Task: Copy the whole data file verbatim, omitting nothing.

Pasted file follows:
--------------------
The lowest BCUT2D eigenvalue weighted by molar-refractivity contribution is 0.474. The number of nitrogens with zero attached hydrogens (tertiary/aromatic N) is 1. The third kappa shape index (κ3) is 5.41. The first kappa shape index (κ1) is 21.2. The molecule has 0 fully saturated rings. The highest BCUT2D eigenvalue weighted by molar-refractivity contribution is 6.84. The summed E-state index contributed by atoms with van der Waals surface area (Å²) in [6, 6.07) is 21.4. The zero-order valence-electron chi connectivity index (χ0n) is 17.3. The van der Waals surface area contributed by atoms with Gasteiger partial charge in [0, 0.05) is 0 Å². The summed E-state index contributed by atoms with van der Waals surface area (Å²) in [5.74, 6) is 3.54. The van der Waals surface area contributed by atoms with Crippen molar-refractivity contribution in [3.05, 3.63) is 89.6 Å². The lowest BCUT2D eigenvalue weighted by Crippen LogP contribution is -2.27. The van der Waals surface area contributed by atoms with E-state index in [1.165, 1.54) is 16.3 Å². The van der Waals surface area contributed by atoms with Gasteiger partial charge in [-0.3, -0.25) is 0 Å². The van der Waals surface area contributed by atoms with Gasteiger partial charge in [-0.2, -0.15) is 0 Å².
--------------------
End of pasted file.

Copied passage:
The lowest BCUT2D eigenvalue weighted by molar-refractivity contribution is 0.474. The number of nitrogens with zero attached hydrogens (tertiary/aromatic N) is 1. The third kappa shape index (κ3) is 5.41. The first kappa shape index (κ1) is 21.2. The molecule has 0 fully saturated rings. The highest BCUT2D eigenvalue weighted by molar-refractivity contribution is 6.84. The summed E-state index contributed by atoms with van der Waals surface area (Å²) in [6, 6.07) is 21.4. The zero-order valence-electron chi connectivity index (χ0n) is 17.3. The van der Waals surface area contributed by atoms with Gasteiger partial charge in [0, 0.05) is 0 Å². The summed E-state index contributed by atoms with van der Waals surface area (Å²) in [5.74, 6) is 3.54. The van der Waals surface area contributed by atoms with Crippen molar-refractivity contribution in [3.05, 3.63) is 89.6 Å². The lowest BCUT2D eigenvalue weighted by Crippen LogP contribution is -2.27. The van der Waals surface area contributed by atoms with E-state index in [1.165, 1.54) is 16.3 Å². The van der Waals surface area contributed by atoms with Gasteiger partial charge in [-0.3, -0.25) is 0 Å². The van der Waals surface area contributed by atoms with Gasteiger partial charge in [-0.2, -0.15) is 0 Å².